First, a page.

By the time I was in my twenties, the co-founder of the hip feminist magazine Bust had published a book of knitting patterns. It sold quite well. I owned it. Girls my age perfected knitting, and cupcakes, and apron-wearing, all of it re-appropriated into twee/ironic (tweeronic?) feminist signifiers. I once knew a woman who wore nothing but vintage housedresses. As in, “dresses you don’t wear outside the house.” I thought it was an amazing look, and began to copy it at once.
There was something potent in it — the term we used, when we had to come up with a defense, was “reclaiming.” Mostly it was about facing fears of being stereotyped: declaring that we could bake cupcakes all we liked without being weak. But lately, I’ve begun to wonder if all that theorizing was just forgetfulness. Friedan had tranquilizers and bloody blisters; we have trend pieces on the feminist housewife. Friedan had anomie; we have irony. Friedan had The Feminine Mystique; we have Mad Men. Which began again in April, and which, at one point, promised to be our most potent safeguard against forgetfulness and fetishism, in the memorably stunted — and Friedan-ishly named — person of Betty Francis (formerly Draper).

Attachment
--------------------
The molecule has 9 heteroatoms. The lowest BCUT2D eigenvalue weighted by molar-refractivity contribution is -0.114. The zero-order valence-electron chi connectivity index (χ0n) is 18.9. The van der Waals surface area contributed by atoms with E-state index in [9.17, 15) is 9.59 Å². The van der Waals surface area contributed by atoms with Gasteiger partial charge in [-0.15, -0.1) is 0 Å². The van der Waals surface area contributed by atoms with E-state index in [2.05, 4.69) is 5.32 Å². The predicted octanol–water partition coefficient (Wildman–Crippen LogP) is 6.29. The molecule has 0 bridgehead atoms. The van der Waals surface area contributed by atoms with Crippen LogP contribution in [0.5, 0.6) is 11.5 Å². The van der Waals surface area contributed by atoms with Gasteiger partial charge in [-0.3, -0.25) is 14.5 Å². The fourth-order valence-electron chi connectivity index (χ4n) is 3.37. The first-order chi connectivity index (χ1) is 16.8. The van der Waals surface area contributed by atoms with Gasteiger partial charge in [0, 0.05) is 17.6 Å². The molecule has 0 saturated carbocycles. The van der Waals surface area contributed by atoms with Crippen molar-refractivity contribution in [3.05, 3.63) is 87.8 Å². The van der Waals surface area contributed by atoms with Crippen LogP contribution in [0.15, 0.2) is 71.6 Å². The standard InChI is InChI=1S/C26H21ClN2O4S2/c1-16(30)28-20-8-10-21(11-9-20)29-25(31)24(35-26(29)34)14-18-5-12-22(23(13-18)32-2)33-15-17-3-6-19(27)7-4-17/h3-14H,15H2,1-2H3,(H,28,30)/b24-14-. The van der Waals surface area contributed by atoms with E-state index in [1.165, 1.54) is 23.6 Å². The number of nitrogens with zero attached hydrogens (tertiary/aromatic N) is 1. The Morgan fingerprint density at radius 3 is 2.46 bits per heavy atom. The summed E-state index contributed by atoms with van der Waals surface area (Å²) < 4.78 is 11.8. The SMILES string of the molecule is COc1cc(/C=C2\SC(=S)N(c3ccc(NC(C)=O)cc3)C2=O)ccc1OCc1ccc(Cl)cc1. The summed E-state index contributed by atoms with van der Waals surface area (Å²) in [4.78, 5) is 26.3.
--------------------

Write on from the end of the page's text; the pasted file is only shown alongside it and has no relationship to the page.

It was a visceral shock to see a character like her on-screen. Because, yes, Betty was crazy. One of her first big scenes on Mad Men showed her accidentally-not-accidentally crashing her car onto a neighbor’s lawn. Betty was also hateful: a warped, inarticulate, vain child-woman with a tendency toward violent rage and a heart that beat pure ice water. And (this was the brilliant part) the show routinely made the point that Betty was so crazy and awful because, according to the value system of her time, Betty was perfect. She was hideous, a monster, and she never had a choice to be anything else.